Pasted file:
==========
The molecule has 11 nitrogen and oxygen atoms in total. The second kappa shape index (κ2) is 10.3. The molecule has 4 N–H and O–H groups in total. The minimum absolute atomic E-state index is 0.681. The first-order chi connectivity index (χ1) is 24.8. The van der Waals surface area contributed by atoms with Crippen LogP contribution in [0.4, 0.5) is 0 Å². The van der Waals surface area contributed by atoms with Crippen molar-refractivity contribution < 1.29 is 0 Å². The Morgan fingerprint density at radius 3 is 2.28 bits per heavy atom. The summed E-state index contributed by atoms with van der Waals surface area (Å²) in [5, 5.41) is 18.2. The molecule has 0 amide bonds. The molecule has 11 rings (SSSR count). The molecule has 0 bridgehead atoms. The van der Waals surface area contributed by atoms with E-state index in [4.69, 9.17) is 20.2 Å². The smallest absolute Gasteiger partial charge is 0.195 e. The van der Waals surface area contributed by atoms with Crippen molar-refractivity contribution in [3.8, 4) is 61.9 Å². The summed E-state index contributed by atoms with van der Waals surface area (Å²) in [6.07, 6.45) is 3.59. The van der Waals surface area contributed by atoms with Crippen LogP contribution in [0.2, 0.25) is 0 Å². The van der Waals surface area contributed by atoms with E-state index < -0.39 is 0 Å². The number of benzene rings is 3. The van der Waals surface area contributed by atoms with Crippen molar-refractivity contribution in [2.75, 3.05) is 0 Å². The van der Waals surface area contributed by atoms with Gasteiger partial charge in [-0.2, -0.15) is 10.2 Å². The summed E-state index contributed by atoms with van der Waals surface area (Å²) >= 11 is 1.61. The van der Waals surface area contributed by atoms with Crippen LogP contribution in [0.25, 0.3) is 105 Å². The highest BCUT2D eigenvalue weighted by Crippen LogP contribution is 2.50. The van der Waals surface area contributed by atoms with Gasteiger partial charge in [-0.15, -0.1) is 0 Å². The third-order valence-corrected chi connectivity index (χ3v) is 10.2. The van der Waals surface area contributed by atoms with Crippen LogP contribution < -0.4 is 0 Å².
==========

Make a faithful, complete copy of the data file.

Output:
The molecule has 11 nitrogen and oxygen atoms in total. The second kappa shape index (κ2) is 10.3. The molecule has 4 N–H and O–H groups in total. The minimum absolute atomic E-state index is 0.681. The first-order chi connectivity index (χ1) is 24.8. The van der Waals surface area contributed by atoms with Crippen LogP contribution in [0.4, 0.5) is 0 Å². The van der Waals surface area contributed by atoms with Crippen molar-refractivity contribution < 1.29 is 0 Å². The Morgan fingerprint density at radius 3 is 2.28 bits per heavy atom. The summed E-state index contributed by atoms with van der Waals surface area (Å²) in [5, 5.41) is 18.2. The molecule has 0 amide bonds. The molecule has 11 rings (SSSR count). The molecule has 0 bridgehead atoms. The van der Waals surface area contributed by atoms with E-state index in [4.69, 9.17) is 20.2 Å². The smallest absolute Gasteiger partial charge is 0.195 e. The van der Waals surface area contributed by atoms with Crippen molar-refractivity contribution in [3.8, 4) is 61.9 Å². The summed E-state index contributed by atoms with van der Waals surface area (Å²) in [6.07, 6.45) is 3.59. The van der Waals surface area contributed by atoms with Crippen LogP contribution in [0.2, 0.25) is 0 Å². The van der Waals surface area contributed by atoms with E-state index < -0.39 is 0 Å². The number of benzene rings is 3. The van der Waals surface area contributed by atoms with Crippen molar-refractivity contribution in [2.75, 3.05) is 0 Å². The van der Waals surface area contributed by atoms with Gasteiger partial charge in [-0.2, -0.15) is 10.2 Å². The summed E-state index contributed by atoms with van der Waals surface area (Å²) >= 11 is 1.61. The van der Waals surface area contributed by atoms with Crippen LogP contribution in [0.25, 0.3) is 105 Å². The highest BCUT2D eigenvalue weighted by Crippen LogP contribution is 2.50. The van der Waals surface area contributed by atoms with Gasteiger partial charge in [-0.15, -0.1) is 0 Å². The third-order valence-corrected chi connectivity index (χ3v) is 10.2. The van der Waals surface area contributed by atoms with Crippen LogP contribution < -0.4 is 0 Å².